After signature of the Intermediate-Range Nuclear Forces (INF) Treaty in 1987, the State Department hoped to move rapidly on a strategic arms reduction treaty (START). Carlucci again argued against negotiating limitations on SDI research and development, and Reagan made it clear that he would not trade SDI for a START agreement. Carlucci publicly defended SDI technological progress, observing that the major obstacle to securing the system was likely to be political rather than technical. He acknowledged the unlikelihood of achieving a perfect antimissile defense system, but argued that SDI would strengthen the U.S. deterrent at a time when the nation had no real defense against incoming missiles. He also portrayed SDI as a defense against rogue countries, such as Libya, that might be able to obtain nuclear-armed missiles capable of reaching the United States. Although he did not get as much money as he wanted for SDI in the FY 1989 budget, he secured enough to keep research and development work underway.
His stand on SDI did not detract from Carlucci's support of the efforts of the Reagan administration to negotiate arms control agreements with the Soviet Union. Some arms control advocates saw his appointment as secretary of defense to succeed Weinberger in 1987 as a sign that the Pentagon would soften its hard line approach on the issue. Carlucci testified strongly in favor of the INF Treaty, which he saw as enhancing NATO security in several ways. The treaty would reduce the Soviet military threat to Western Europe by removing an entire class of missile systems from the area and demonstrate to the USSR that NATO nations had the political will to make and support decisions necessary to ensure their security. He also emphasized that the INF Treaty included stringent national means of technical verification Carlucci created the On-Site Inspection Agency, now the Defense Threat Reduction Agency on 15 January 1988.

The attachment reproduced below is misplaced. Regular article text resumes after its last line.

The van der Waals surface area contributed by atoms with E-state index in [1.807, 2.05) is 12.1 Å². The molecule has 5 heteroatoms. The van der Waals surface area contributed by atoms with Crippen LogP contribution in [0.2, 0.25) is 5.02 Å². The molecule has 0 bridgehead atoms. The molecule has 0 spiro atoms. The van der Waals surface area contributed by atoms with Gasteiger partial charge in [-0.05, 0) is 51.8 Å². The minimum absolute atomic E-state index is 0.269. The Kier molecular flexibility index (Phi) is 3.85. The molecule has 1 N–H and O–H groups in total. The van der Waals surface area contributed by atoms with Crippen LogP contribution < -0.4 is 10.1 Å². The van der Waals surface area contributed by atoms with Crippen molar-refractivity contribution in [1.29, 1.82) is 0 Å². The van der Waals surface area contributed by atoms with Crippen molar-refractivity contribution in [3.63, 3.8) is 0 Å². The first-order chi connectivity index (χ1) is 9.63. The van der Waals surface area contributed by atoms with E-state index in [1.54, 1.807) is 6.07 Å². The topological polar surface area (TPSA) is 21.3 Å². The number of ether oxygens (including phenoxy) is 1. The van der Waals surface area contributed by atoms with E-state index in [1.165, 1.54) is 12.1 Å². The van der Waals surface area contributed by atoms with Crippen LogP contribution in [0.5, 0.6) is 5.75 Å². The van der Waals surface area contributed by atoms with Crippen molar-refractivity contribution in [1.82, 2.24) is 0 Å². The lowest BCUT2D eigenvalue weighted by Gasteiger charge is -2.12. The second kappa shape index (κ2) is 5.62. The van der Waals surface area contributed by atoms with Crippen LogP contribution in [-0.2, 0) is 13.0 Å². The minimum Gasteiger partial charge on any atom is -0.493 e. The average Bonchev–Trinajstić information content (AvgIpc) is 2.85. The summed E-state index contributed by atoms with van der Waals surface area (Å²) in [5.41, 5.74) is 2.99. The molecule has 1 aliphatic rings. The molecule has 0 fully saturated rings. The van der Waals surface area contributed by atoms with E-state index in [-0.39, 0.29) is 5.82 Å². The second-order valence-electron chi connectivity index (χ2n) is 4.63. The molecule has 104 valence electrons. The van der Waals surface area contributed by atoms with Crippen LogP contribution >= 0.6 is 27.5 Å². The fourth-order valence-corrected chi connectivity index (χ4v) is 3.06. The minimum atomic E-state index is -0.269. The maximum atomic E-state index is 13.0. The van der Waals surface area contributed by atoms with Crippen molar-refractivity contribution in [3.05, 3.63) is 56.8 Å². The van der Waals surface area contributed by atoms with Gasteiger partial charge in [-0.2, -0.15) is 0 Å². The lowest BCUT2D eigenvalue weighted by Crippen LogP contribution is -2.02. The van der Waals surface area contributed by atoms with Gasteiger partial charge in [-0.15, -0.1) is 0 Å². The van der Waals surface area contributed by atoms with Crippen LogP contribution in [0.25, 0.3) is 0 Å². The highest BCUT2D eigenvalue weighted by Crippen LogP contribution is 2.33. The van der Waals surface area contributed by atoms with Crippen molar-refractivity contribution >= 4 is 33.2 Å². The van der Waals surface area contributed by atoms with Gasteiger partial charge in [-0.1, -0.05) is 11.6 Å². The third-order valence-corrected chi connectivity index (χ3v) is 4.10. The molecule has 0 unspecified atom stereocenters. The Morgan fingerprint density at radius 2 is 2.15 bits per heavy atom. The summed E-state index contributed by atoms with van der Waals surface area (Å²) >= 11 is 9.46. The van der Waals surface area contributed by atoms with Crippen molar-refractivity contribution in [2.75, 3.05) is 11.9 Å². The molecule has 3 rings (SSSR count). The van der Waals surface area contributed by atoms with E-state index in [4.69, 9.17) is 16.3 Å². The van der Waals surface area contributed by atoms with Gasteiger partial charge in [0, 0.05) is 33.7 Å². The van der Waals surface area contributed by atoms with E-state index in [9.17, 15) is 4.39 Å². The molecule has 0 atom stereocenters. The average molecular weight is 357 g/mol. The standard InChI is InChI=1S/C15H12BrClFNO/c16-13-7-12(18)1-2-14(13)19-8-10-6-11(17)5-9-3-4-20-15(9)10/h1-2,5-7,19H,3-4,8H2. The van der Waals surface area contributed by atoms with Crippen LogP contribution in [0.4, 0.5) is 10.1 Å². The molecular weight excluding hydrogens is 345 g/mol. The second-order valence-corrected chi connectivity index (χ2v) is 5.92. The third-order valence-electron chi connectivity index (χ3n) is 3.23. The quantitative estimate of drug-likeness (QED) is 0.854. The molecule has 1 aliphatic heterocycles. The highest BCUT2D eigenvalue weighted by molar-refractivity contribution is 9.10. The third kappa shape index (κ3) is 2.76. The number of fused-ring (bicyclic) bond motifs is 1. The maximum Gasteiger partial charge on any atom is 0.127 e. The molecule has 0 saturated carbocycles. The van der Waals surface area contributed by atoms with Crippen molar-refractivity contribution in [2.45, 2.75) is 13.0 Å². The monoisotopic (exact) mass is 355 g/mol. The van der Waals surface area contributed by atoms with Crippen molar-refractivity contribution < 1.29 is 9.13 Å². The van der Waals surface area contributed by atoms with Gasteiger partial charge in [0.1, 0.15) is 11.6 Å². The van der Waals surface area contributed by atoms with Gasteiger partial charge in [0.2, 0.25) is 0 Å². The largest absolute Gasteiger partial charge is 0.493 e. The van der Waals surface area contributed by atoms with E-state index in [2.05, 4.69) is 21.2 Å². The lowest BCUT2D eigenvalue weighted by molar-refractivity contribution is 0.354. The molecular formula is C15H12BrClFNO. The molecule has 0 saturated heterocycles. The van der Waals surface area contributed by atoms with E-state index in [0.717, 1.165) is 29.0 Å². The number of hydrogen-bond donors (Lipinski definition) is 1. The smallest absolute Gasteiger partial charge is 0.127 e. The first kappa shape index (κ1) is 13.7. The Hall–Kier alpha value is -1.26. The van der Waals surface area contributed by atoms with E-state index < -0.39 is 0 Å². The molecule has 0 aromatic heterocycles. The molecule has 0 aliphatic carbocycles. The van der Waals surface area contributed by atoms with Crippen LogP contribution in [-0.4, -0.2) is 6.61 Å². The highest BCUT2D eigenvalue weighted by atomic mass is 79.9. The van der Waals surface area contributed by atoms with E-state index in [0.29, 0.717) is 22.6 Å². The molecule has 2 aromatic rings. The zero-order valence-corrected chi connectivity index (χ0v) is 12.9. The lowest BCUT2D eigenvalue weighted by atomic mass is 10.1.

He dealt with many ramifications of the Iran-Iraq War. As Operation EARNEST WILL, The United States began to convoy Kuwaiti tankers, carrying the U.S. flag, in the summer of 1987. On one of his first trips abroad as secretary in January 1988 he visited Kuwait, Bahrain, Saudi Arabia, and U.S. ships in the Gulf.